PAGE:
The confident proponent of 2020: Proving the Case for Diversity and Inclusion Initiatives
The following article is the first in a series on how to deliver on the promise of diversity and inclusion (D & I) initiatives for the professional workplace in the next decade, and why we are better positioned to deliver more provable and implementable initiatives than we were even a few years ago.
In sum, my argument is that, in contrast to the resistance to and failure of D & I initiatives to move the needle to date, the proponent for evidence-based, affordable, and implementable D & I initiatives in 2020 can and should be confident.
Part 1 of this series of columns reviews why making the case for D & I initiatives has been so difficult in the past, even though inequities in access and professional advancement are blatant and enormous; even though the call to action has long been sounded; and even though commitment to D & I has been avowed by hundreds of leading entities in the corporate, legal, and education sectors.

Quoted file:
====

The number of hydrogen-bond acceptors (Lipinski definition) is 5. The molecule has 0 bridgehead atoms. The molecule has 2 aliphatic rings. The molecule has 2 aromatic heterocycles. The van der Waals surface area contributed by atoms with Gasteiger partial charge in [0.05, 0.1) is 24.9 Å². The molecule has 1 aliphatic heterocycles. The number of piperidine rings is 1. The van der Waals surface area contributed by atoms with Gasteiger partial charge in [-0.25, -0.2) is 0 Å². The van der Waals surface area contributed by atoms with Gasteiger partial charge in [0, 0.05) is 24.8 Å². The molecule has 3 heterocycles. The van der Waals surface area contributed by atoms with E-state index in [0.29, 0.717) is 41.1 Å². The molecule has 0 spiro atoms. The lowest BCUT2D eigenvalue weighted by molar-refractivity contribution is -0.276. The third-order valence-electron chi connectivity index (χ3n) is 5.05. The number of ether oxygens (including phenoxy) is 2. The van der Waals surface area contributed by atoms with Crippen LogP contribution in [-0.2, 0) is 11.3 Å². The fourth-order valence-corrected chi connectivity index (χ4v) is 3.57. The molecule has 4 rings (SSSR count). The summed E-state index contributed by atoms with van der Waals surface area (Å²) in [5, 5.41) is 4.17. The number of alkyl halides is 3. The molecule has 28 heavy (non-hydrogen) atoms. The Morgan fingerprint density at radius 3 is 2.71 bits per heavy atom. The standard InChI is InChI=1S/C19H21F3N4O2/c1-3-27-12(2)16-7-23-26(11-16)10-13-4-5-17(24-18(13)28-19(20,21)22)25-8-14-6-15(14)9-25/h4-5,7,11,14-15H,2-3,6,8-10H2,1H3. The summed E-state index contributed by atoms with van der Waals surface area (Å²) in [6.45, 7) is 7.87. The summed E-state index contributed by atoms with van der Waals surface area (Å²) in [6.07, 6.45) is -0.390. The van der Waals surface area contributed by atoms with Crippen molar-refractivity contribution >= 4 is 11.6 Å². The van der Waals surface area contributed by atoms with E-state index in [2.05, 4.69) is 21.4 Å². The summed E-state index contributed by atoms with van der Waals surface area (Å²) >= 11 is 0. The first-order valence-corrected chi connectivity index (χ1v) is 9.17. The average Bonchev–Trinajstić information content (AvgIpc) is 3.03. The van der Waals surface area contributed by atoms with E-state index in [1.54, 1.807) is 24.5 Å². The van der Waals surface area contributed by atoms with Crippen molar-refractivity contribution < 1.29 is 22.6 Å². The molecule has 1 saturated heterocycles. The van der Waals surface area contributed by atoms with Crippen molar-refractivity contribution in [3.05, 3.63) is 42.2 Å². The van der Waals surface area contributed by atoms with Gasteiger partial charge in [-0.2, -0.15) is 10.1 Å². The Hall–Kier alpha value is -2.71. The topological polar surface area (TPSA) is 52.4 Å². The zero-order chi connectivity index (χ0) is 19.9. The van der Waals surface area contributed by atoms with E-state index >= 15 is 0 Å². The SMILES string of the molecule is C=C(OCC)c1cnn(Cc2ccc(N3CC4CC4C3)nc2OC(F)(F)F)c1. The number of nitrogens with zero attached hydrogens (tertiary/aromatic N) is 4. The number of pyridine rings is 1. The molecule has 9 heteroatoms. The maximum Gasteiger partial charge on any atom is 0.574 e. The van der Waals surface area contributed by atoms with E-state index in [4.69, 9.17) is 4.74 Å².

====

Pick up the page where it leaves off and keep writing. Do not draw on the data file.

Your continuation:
Part 2 revisits the familiar cases for D & I in the workplace and renovates them with analysis and evidence to support them. These are the social justice, business, talent, and climate cases for D & I. The confident proponent should make whichever case will be most convincing for whomever has the power to green- or red-light a diversity initiative—and keep the other cases in their pocket for back-up.
Part 3 addresses the challenges of affordability and implementation that can prevent a decision-maker from adopting and adequately funding D & I initiatives and make rolling out diversity initiatives seem more risky and onerous than they need to be.
The Practical Lawyer
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